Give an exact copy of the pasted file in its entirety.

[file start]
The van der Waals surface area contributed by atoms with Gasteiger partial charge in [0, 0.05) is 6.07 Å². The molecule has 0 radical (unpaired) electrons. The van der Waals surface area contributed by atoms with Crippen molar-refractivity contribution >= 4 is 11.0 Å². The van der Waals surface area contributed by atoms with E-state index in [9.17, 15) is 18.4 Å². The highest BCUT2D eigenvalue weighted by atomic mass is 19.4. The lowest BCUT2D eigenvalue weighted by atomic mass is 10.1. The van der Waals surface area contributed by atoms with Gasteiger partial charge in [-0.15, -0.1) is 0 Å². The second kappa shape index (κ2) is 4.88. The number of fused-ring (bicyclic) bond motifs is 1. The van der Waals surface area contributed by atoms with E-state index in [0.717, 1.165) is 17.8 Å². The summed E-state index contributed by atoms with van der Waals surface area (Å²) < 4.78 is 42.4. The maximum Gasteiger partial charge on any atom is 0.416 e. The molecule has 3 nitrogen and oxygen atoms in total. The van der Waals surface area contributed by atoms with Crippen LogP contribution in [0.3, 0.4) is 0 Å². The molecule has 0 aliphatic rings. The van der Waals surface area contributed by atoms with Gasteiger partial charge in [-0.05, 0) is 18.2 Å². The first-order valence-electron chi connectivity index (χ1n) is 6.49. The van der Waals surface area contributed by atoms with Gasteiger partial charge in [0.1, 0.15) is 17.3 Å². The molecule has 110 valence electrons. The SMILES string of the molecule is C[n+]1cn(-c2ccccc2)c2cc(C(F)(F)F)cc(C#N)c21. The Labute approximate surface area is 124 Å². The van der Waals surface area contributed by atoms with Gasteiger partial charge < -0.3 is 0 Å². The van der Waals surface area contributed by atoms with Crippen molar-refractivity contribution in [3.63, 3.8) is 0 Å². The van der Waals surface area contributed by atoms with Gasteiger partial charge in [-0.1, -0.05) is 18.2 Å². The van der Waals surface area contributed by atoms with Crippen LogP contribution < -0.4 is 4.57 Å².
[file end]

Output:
The van der Waals surface area contributed by atoms with Gasteiger partial charge in [0, 0.05) is 6.07 Å². The molecule has 0 radical (unpaired) electrons. The van der Waals surface area contributed by atoms with Crippen molar-refractivity contribution >= 4 is 11.0 Å². The van der Waals surface area contributed by atoms with E-state index in [9.17, 15) is 18.4 Å². The highest BCUT2D eigenvalue weighted by atomic mass is 19.4. The lowest BCUT2D eigenvalue weighted by atomic mass is 10.1. The van der Waals surface area contributed by atoms with Gasteiger partial charge in [-0.15, -0.1) is 0 Å². The second kappa shape index (κ2) is 4.88. The number of fused-ring (bicyclic) bond motifs is 1. The van der Waals surface area contributed by atoms with E-state index in [0.717, 1.165) is 17.8 Å². The summed E-state index contributed by atoms with van der Waals surface area (Å²) < 4.78 is 42.4. The maximum Gasteiger partial charge on any atom is 0.416 e. The molecule has 3 nitrogen and oxygen atoms in total. The van der Waals surface area contributed by atoms with Crippen LogP contribution in [0.3, 0.4) is 0 Å². The molecule has 0 aliphatic rings. The van der Waals surface area contributed by atoms with Gasteiger partial charge in [-0.05, 0) is 18.2 Å². The first-order valence-electron chi connectivity index (χ1n) is 6.49. The van der Waals surface area contributed by atoms with Gasteiger partial charge in [0.1, 0.15) is 17.3 Å². The molecule has 110 valence electrons. The SMILES string of the molecule is C[n+]1cn(-c2ccccc2)c2cc(C(F)(F)F)cc(C#N)c21. The Labute approximate surface area is 124 Å². The van der Waals surface area contributed by atoms with Gasteiger partial charge < -0.3 is 0 Å². The van der Waals surface area contributed by atoms with Crippen molar-refractivity contribution in [3.63, 3.8) is 0 Å². The van der Waals surface area contributed by atoms with Gasteiger partial charge in [-0.1, -0.05) is 18.2 Å². The van der Waals surface area contributed by atoms with Crippen LogP contribution < -0.4 is 4.57 Å².